Retail Customer. Reg. BI defines "retail customer" as any natural person, or the legal representative of such natural person, who (a) receives a recommendation of any securities transaction or investment strategy involving securities from a broker, dealer, or a natural person who is an associated person of a broker or dealer; and (b) uses the recommendation primarily for personal, family, or household purposes.28
Implementation considerations: Firms that will continue to provide broker-dealer services to customers who are not retail customers (e.g., institutional customers or retirement plan sponsors that are not deemed the legal representative of a natural person) might want to ensure that their systems are able to identify accounts that would not be considered retail customer accounts subject to Reg. BI. Firms will also want to keep in mind that they will need to preserve their existing compliance and operational structure for customer accounts that are not covered by Reg. BI.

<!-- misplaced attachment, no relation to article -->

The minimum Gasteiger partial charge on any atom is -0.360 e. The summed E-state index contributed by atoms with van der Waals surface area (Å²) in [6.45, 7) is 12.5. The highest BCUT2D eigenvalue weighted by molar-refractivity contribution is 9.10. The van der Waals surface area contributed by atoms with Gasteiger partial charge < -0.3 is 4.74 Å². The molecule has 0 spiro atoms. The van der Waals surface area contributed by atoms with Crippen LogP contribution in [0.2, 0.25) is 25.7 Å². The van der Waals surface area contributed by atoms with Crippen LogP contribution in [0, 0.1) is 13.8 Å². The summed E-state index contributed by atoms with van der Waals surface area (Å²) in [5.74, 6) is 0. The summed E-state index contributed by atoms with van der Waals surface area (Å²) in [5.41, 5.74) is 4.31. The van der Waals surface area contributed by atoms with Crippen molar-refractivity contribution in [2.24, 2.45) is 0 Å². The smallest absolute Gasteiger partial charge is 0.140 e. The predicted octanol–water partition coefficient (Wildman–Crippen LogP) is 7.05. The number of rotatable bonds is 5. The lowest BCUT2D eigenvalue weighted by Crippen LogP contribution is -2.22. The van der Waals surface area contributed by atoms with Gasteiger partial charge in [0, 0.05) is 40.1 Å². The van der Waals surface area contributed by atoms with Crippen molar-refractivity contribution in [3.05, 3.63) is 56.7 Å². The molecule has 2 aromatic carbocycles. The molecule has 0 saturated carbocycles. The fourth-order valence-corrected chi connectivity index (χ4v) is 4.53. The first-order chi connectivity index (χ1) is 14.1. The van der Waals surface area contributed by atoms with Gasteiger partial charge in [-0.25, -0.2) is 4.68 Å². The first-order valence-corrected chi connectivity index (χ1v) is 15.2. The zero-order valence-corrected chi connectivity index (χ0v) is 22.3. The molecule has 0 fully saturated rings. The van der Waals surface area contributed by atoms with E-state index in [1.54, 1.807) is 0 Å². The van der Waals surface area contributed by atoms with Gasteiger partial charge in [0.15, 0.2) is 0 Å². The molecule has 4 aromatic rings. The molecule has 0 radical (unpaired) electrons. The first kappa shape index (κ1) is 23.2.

22 See generally the Reg. BI Adopting Release at Section II.C.3.e., "Conflict of Interest Obligation Mitigation of Certain Incentives to Associated Persons." 23 See the Reg. BI Adopting Release at the text accompanying nn. 753-61. 24 Rule 15l-1(a)(2)(iv). 25 See the Reg. BI Adopting Release at the text accompanying n. 66-7. 26 Rule 15l-1(b)(3). 27 See the Reg. BI Adopting Release at the text accompanying nn. 421-22. 28 Rule 15l-1(b)(1).
Retail Customer Investment Profile. Reg. BI's definition of "retail customer investment profile" includes, but is not limited to, "the retail customer's age, other investments, financial situation and needs, tax status, investment objectives, investment experience, investment time horizon, liquidity needs, risk tolerance, and any other information the retail customer may disclose to the broker, dealer, or a natural person who is an associated person of a broker or dealer in connection with a recommendation."29